We rebelled against the LORD and lied to him. We turned away from our God and left him. We planned to hurt others and to rebel against God. From hearts filled with lies, we talked about it and made our plans. We pushed Justice away. Fairness stands off in the distance. Truth has fallen in the streets. Goodness is not allowed in the city. Loyalty is gone, and people who try to do good are robbed.
The LORD looked and saw there was no justice. He did not like what he saw. He did not see anyone speak up for the people. He was shocked to see that no one stood up for them. So with his own power he saved them. His desire to do what is right gave him strength. He put on the armor of goodness, the helmet of salvation, the uniform of punishment, and the coat of strong love. He will give his enemies the punishment they deserve. They will feel his anger. He will punish all his enemies. People along the coast will get the punishment they deserve. (13-18 ERV)
He put on righteousness as a breastplate, and a helmet of salvation on his head; he put on garments of vengeance for clothing, and wrapped himself in zeal as a cloak. According to their deeds, so will he repay, wrath to his adversaries, repayment to his enemies; to the coastlands he will render repayment.
(17-18 ESV)
Most versions portray God as severe and bent on harshly punishing in this passage. But I believe that is largely due to the preconceptions of the translators themselves and our natural bias against the truth about God's character due to our fallen nature. But it is also true that this describes the perceptions that those who embrace such views will have when they do experience the intense presence of God's true justice and purity, for they will intently believe that He really is very angry at them and is bent on 'getting even' in His wrath.
To understand wrath and punishment more accurately it is vital that we take into account and give highest priority to the life and teachings of Jesus. And Jesus did speak of the principle of receiving with the same measure that you choose to use toward others. See Luke 6:35-38. In effect, we choose the type of judgment we will inevitably experience by how we treat others.

People from the west to the east will fear the LORD and respect his Glory. He will come quickly, like a fast-flowing river driven by a wind from the LORD. (19 ERV)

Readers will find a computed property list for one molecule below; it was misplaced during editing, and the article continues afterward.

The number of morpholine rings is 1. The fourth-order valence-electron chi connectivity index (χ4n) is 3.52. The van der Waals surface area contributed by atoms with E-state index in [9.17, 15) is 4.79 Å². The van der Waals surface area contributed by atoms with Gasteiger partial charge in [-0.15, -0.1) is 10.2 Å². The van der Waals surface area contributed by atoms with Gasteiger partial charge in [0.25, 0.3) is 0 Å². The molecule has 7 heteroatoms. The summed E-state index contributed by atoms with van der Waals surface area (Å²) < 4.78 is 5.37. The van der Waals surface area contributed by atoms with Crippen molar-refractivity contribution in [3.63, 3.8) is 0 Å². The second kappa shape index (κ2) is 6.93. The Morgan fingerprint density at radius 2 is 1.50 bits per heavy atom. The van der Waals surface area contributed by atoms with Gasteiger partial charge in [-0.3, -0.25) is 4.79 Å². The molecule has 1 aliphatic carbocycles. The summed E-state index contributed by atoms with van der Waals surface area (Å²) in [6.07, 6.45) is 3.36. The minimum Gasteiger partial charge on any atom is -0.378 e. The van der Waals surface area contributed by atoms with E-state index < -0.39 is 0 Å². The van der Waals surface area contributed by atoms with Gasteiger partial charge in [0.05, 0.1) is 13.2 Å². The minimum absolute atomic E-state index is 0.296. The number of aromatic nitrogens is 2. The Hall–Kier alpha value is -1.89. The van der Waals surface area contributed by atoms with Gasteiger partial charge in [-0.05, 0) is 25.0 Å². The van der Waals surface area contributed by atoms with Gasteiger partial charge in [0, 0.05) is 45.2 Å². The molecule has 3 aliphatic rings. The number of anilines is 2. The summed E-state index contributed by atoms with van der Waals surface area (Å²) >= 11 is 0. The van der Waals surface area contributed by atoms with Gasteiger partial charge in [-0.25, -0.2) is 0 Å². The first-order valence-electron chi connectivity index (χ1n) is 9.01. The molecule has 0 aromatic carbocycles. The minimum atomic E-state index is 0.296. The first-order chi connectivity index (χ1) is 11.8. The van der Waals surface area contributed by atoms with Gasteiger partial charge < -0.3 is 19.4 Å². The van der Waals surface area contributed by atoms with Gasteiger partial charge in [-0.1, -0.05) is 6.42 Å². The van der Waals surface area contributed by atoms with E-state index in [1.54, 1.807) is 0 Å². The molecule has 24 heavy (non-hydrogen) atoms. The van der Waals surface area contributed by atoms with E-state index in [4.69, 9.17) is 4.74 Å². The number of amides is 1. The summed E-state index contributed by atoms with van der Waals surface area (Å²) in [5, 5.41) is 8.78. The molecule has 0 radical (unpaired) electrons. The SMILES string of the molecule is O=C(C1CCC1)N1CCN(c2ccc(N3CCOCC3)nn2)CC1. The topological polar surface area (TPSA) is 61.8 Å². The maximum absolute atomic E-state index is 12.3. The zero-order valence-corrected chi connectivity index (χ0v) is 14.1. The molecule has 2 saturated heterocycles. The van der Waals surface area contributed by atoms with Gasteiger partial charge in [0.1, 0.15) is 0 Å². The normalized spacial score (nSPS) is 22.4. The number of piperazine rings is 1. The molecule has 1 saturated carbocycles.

So shall they fear the name of the LORD from the west, and His glory from the rising of the sun; when the enemy comes in like a flood, the Spirit of the LORD will lift up a standard against him.
(19 NKJV)
So they shall fear Jehovah's name from the west, and His glory from the rising of the sun. When the foe comes like a flood, the Spirit of Jehovah shall cause him to flee. (19 LITV)
From east to west everyone will fear him and his great power. He will come like a rushing river, like a strong wind. (19 GNB)
Notice the considerable discrepancy between these different versions. I was shocked when I first came across this years ago. But now I have no problem accepting both interpretations of the original language. It can equally apply both ways without contradiction.
Interestingly this last version reminds me of the record of the day of Pentecost when the coming of the Holy Spirit upon the praying disciples was described as a rushing mighty wind with tongues of fire (Acts 2:1-4). I think there is significant linkage between these two passages, maybe more than we have noticed previously.

Then a redeemer will come to Zion to save the people of Jacob who have turned away from sin. The LORD says, "As for me, this is the agreement that I will make with these people. I promise my Spirit that I put on you and my words that I put in your mouth will never leave you. They will be with you and your children and your children's children, for now and forever. (20-21 ERV)
The LORD says: "My people, I promise to give you my Spirit and my message. These will be my gifts to you and your families forever. I, the LORD, have spoken." (21 CEV)
And I make a covenant with you: I have given you my power and my teachings to be yours forever, and from now on you are to obey me and teach your children and your descendants to obey me for all time to come." (21 GNB)
"This is my promise to them," says the LORD. "My Spirit, who is on you, and my words that I put in your mouth will not leave you. They will be with your children and your grandchildren permanently," says the LORD. (21 GW)